7. 2 1/2 months isn't that long for a dog. I noticed a real difference with Lucky at the 1 year of adoption anniversary with him - he calmed down noticeably. Then we took him on a trip to see my dad down south, then came back home and he seemed like a different dog. I think all of the times before he'd gone on long trips he'd ended up living somewhere else, so he realized he was home! Basically, give her some time to settle in. He also changed a lot when he turned 2. Lucky is leash reactive and will probably always be that way - we realize that and have a way to manage it when we do run i
  8. A hard decision, to be sure. We adopted Lucky, a BC/Lab cross when he was about 8 months old. We were living in NYC at the time, but my husband lost his job so we decided he would move to our place in the country full time and I would stay in the city during the week and country on the weekends. My first thought: Time to get a dog! We met Lucky (then King) once for 30 minutes at the apartment of his foster and took him for a walk in the busy lower east side of Manhattan. He was great on the leash, seemed happy, was a great doggy. I really knew nothing about BCs (though I grew up with ro
  9. This is sort of long, probably won't answer all of your questions, but hopefully will be helpful since we're dealing with many of the same issues. Lucky is a BC/Lab (?) mix that we adopted when he was 8 months old. We didn't really know anything about him when we got him, and when we picked him up in NYC where he was being fostered, he was great when we walked him on busy streets with lots of people and some dogs around. BUT - when we took him home, it turned out he is very reactive to other dogs. It sounds similar to what your dog does - he barks, growls, sounds very menacing, his hack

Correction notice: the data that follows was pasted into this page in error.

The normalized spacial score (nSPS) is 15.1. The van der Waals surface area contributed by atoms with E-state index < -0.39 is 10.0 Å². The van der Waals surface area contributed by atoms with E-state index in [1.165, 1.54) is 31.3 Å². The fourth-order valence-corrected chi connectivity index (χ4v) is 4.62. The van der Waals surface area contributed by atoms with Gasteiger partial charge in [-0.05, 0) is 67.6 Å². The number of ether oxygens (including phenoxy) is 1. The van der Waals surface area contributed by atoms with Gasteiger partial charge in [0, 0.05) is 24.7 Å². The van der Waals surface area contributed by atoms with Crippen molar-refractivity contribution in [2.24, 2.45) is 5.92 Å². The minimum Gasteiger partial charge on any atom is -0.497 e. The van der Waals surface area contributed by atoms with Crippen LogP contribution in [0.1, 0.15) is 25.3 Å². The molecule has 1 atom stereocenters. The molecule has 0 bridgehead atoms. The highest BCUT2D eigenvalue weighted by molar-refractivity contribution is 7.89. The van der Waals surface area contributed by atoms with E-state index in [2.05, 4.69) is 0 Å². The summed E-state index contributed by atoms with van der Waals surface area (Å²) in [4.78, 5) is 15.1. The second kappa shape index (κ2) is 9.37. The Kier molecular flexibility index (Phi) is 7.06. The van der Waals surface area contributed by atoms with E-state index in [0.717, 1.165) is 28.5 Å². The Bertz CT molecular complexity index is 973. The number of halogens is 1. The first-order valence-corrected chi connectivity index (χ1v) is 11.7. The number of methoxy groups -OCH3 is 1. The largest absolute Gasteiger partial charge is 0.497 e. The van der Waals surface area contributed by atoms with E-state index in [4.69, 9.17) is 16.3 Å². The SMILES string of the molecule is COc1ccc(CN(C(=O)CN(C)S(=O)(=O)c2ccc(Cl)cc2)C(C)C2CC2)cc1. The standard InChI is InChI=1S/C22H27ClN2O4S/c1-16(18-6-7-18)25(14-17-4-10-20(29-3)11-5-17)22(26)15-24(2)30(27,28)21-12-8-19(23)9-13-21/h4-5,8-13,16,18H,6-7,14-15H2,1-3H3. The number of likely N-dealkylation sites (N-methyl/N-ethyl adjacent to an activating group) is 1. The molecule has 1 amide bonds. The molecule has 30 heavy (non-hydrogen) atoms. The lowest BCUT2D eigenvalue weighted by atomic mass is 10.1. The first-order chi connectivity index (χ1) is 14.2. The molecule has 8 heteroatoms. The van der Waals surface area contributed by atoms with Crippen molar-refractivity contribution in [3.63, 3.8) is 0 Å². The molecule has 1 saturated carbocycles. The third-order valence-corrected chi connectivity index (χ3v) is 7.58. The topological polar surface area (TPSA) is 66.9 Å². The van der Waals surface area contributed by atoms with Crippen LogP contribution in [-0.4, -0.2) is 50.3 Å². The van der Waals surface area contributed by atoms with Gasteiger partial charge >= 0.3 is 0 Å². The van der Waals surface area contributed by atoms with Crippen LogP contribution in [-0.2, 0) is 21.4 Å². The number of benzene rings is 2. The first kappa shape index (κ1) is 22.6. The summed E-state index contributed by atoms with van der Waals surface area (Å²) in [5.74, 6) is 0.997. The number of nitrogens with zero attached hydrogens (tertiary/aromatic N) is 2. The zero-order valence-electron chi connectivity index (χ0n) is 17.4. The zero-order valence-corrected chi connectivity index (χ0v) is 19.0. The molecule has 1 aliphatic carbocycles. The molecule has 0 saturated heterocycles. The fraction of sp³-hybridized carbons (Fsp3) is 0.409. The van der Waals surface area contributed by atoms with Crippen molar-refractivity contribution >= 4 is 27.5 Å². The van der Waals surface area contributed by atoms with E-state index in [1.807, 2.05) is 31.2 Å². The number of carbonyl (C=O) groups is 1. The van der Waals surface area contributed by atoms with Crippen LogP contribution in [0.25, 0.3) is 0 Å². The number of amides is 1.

10. Lucky does this sometimes. He'll bring the ball close, but not close enough to pick it up. I turn around and walk away - like 'game over' walk away, and he'll follow me and bring it to me then. I also think making him sit before I throw it helps some. It's part of the pattern of the game (they love patterns). Throw ball, catch ball, bring ball, sit, throw ball again. I also like Waffle's suggestion of doing shorter distances first.